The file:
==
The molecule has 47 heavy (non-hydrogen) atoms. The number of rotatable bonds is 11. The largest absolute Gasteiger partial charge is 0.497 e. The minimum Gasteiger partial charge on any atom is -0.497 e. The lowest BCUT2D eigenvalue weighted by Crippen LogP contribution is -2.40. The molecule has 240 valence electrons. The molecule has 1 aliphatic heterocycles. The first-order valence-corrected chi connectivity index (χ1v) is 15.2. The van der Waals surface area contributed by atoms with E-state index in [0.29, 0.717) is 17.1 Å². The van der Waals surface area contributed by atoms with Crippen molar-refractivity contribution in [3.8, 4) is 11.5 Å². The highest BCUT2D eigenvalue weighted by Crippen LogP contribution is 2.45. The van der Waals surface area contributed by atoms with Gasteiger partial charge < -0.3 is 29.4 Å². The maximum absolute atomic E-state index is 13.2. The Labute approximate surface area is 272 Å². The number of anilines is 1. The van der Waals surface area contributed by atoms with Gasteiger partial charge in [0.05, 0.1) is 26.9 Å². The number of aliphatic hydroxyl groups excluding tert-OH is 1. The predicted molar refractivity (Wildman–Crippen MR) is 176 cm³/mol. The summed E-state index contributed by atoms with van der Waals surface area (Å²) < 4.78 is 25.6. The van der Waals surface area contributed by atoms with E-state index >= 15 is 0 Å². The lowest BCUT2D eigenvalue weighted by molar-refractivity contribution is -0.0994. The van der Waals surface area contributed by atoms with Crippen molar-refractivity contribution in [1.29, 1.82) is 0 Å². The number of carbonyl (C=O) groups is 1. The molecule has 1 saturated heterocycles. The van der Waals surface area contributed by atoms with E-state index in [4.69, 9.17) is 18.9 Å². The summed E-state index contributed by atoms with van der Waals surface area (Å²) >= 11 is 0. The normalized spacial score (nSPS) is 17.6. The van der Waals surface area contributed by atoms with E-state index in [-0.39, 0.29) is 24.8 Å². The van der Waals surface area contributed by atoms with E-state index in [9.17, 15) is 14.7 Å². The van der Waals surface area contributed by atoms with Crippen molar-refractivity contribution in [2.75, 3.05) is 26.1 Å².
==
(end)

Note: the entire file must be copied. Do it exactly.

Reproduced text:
The molecule has 47 heavy (non-hydrogen) atoms. The number of rotatable bonds is 11. The largest absolute Gasteiger partial charge is 0.497 e. The minimum Gasteiger partial charge on any atom is -0.497 e. The lowest BCUT2D eigenvalue weighted by Crippen LogP contribution is -2.40. The molecule has 240 valence electrons. The molecule has 1 aliphatic heterocycles. The first-order valence-corrected chi connectivity index (χ1v) is 15.2. The van der Waals surface area contributed by atoms with E-state index in [0.29, 0.717) is 17.1 Å². The van der Waals surface area contributed by atoms with Crippen molar-refractivity contribution in [3.8, 4) is 11.5 Å². The highest BCUT2D eigenvalue weighted by Crippen LogP contribution is 2.45. The van der Waals surface area contributed by atoms with Gasteiger partial charge < -0.3 is 29.4 Å². The maximum absolute atomic E-state index is 13.2. The Labute approximate surface area is 272 Å². The number of anilines is 1. The van der Waals surface area contributed by atoms with Gasteiger partial charge in [0.05, 0.1) is 26.9 Å². The number of aliphatic hydroxyl groups excluding tert-OH is 1. The predicted molar refractivity (Wildman–Crippen MR) is 176 cm³/mol. The summed E-state index contributed by atoms with van der Waals surface area (Å²) < 4.78 is 25.6. The van der Waals surface area contributed by atoms with E-state index >= 15 is 0 Å². The lowest BCUT2D eigenvalue weighted by molar-refractivity contribution is -0.0994. The van der Waals surface area contributed by atoms with Crippen molar-refractivity contribution in [1.29, 1.82) is 0 Å². The number of carbonyl (C=O) groups is 1. The molecule has 1 saturated heterocycles. The van der Waals surface area contributed by atoms with E-state index in [4.69, 9.17) is 18.9 Å². The summed E-state index contributed by atoms with van der Waals surface area (Å²) >= 11 is 0. The normalized spacial score (nSPS) is 17.6. The van der Waals surface area contributed by atoms with E-state index in [-0.39, 0.29) is 24.8 Å². The van der Waals surface area contributed by atoms with E-state index in [9.17, 15) is 14.7 Å². The van der Waals surface area contributed by atoms with Crippen molar-refractivity contribution in [2.75, 3.05) is 26.1 Å².